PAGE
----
The first person I see as I approach the corner bookshop with it’s white timber verandah and Illawarra flame tree spreading out a flowery red carpet is no other an William McInnes himself. The author I’ve come to hear speak. He’s quite tall and somewhat older than I remember although still handsome and charming.  I recognise that familiar Queensland sarcasm and wit which makes Queenslanders so endearing. He seems like a fun bloke, perhaps a bit of a larrikin and we exchange a little chit chat and share a laugh or two before he is set upon by some eager fans who have also forgotten the time difference and are in a flap to spend as much time as possible in his company. I smile as I make my exit to mingle with some friendly looking locals.
Margaret is a vision in her buttery yellow nylon outfit with the flower in her hair the only give away  of her kindness which is masked by her cynicism and dry sense of humour. Nick and his wife are along for a laugh (and a free glass of bubbles or two) before they head off to The Green as they affectionately call the Bowls Club for dinner, presumably crumbed chops with mash and veg.
The talk gets underway and we are soon swept along for a rollicking ride with tales of growing up and the little things that we remember, the people we rub shoulders with and the funny things they did, the mischief we get up to. All the flotsam and jetsam that fill the gaps and the spaces in-between the major milestones of life, the meaningless things, the seemly unimportant things until we muse upon them and then realise that they are the things that ultimately weave their golden threads throughout our lives and hold it all together. He speaks fondly of his parents and how they are no longer with him. He reminisces and can hear the sound of their voices in his mind as he recalls how their own unique quirky ways shape and mould us into the people we are today. And it’s the everyday things. Habits, sayings and mannerisms. It gets me to thinking about my own life and what we will be remembered for. Chances are it won’t be for money, fame or fortune so it’s time to make every day count. Slow down but also enjoy more. More of the little things. And to have a crack at a few new things too. Enjoy every moment and realise that this is your life.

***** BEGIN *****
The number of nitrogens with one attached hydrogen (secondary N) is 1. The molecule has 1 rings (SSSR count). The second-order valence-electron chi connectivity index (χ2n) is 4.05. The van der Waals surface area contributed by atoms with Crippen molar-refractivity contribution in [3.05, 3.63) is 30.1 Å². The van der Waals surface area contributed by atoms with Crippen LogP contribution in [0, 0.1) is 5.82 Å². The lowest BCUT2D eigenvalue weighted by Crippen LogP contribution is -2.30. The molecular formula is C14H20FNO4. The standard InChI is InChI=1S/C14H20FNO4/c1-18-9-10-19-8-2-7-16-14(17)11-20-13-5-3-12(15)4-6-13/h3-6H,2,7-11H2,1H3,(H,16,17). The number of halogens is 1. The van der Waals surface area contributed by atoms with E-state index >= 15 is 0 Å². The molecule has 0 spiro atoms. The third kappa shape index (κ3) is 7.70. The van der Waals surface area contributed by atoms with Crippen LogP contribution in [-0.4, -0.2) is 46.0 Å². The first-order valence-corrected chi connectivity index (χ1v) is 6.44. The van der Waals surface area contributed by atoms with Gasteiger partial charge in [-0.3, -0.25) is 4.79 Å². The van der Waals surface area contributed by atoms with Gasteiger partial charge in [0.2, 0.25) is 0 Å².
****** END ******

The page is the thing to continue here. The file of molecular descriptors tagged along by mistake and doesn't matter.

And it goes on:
The night ends with a short rendition of Dean Martin’s 100 Years From Today and as I stumble out into the night rubbing shoulders with the young beautiful people I somehow think they already have it all worked out.

Live a full life for one day all you will have will be your memories and the legacy you leave behind… Let’s make it a good one.

William Mcinnes’ latest book FULL BORE is available at good bookshops now

The Byron Bay Lighthouse is open 365 days of the year and is operated by National Parks

For a pleasant stay in Byron I recommend BYRON SPRINGS guesthouse.

Listen to Dean Martin 100 Years From Today for some inspiration xxx

(This is a personal account of a night in Byron Bay. I have no affiliates with any of the above mentioned links.)

Sunset over Fannie Bay

WANDERER

I’m traveling light this week with just my smartphone and a few changes of clothes. I’m in Darwin, the most Northern city in Australia and enjoying the warm weather. Such a contrast from from the cold rainy wet weather I left behind yesterday! So here are a few images to show how I spent my first day…

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New York City

WANDERER

New York City

Earlier this year I had the opportunity to travel to New York City. I swapped rolling hills for skyscrapers, the sound of the sea for honking yellow cabs and possums for squirrels. Layers of concrete and metal, plastic and glass teamed with the glamorous, wild and wacky or just down and out homeless. It is definitely a living breathing beast. The city that never sleeps.
Around every turn, on every corner it was a visual feast for the senses. And in the least expected places I found beauty, whether in design or form or just the cityscape that presented itself before me, it was there. What a wonderful experience!